What Does it Take to Get into American University?

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American University’s acceptance rate is 31%. What does it take to get in?

 

Why, hello there, D.C.! Located in the picturesque city outskirts, AU’s nearly 7,000 undergraduates can easily access our nation’s capital anytime via a short metro ride. Beyond the school’s traditional strengths in political science, international relations, and global studies, AU also offers excellent programs in communications, business, and the arts. The newly-revamped core curriculum and plentiful local internship opportunities also add to AU’s increasing appeal. Last year’s acceptance rate dropped to 31%, so if this D.C. school is on your list, keep reading to find out what it takes!

 

Applying to American University: A Quick Review

 

American University accepts the Common Application or the Coalition Application. Two rounds of Early Decision are offered, so applicants who consider AU their first choice can apply by November 15 or January 15 for a binding decision. Regular Decision applications are also due by January 15.

 

To apply, be sure to send in all of the following materials:

 

  • $70 application fee
  • Completed Common Application, including two optional essay questions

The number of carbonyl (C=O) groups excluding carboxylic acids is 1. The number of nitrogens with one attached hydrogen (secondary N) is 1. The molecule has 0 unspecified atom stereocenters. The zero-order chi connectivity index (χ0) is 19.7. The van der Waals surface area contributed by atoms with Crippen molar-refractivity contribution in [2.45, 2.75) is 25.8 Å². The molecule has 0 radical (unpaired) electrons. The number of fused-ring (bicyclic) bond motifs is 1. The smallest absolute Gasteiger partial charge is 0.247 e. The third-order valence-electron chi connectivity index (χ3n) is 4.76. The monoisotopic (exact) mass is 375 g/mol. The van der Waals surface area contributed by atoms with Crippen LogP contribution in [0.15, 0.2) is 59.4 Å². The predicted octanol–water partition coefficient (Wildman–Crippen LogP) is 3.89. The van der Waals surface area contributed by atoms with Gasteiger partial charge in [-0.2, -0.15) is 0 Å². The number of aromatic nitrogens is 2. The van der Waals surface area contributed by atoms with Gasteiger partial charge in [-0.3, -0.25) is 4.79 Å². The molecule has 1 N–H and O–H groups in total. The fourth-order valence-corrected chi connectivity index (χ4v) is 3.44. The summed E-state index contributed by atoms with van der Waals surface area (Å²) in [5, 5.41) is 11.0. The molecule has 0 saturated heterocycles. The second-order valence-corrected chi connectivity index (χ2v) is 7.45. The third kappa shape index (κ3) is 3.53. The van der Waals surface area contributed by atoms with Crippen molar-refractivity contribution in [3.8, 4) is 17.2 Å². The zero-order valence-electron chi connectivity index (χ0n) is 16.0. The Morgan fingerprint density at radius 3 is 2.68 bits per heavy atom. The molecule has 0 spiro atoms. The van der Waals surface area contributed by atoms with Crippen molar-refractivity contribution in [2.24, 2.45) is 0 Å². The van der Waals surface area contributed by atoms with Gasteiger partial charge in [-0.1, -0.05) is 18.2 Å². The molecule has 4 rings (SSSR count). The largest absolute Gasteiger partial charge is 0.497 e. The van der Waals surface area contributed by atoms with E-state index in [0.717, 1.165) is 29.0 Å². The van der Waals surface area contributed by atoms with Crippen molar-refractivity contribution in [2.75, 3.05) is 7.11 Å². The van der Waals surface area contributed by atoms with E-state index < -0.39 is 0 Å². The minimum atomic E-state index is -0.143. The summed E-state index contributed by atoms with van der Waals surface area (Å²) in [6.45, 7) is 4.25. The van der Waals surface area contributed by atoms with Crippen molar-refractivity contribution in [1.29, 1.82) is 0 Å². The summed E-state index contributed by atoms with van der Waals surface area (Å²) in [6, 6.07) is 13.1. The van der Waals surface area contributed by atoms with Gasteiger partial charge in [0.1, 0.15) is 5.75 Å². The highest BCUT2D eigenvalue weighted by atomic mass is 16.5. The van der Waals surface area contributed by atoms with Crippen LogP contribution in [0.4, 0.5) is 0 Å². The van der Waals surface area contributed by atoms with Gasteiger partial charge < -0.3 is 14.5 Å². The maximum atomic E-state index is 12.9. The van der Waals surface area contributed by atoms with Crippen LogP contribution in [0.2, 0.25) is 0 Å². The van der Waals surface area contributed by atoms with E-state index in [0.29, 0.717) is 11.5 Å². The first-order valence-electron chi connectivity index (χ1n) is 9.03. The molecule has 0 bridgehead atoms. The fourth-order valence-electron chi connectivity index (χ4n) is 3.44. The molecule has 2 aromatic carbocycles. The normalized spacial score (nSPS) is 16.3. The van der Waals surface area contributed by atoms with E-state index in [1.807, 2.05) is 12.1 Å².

• High school transcripts (by way of the Secondary School Report)
  • Two letters of recommendation (one counselor and one teacher)
  • Mid-year report

 

If you wish to be considered for any of AU’s special academic programs, including honors and industry-specific communities, you must submit separate applications for those by January 15. This is also the deadline for specific scholarship applications to the Frederick Douglass Distinguished Scholars Program and the United Methodist Scholarship; applicants are automatically considered for all other merit scholarships.

 

Note that American University is a part of the test-optional wave, allowing students to bypass standardized test scores in their application process. This means that SAT or ACT scores will be reviewed if you have them, but leaving them out will not affect consideration for admission, special programs, or scholarships. That being said, we strongly recommend sending scores if you have them, especially if they’re strong; students who don’t submit scores are generally admitted at a lower rate than those who do.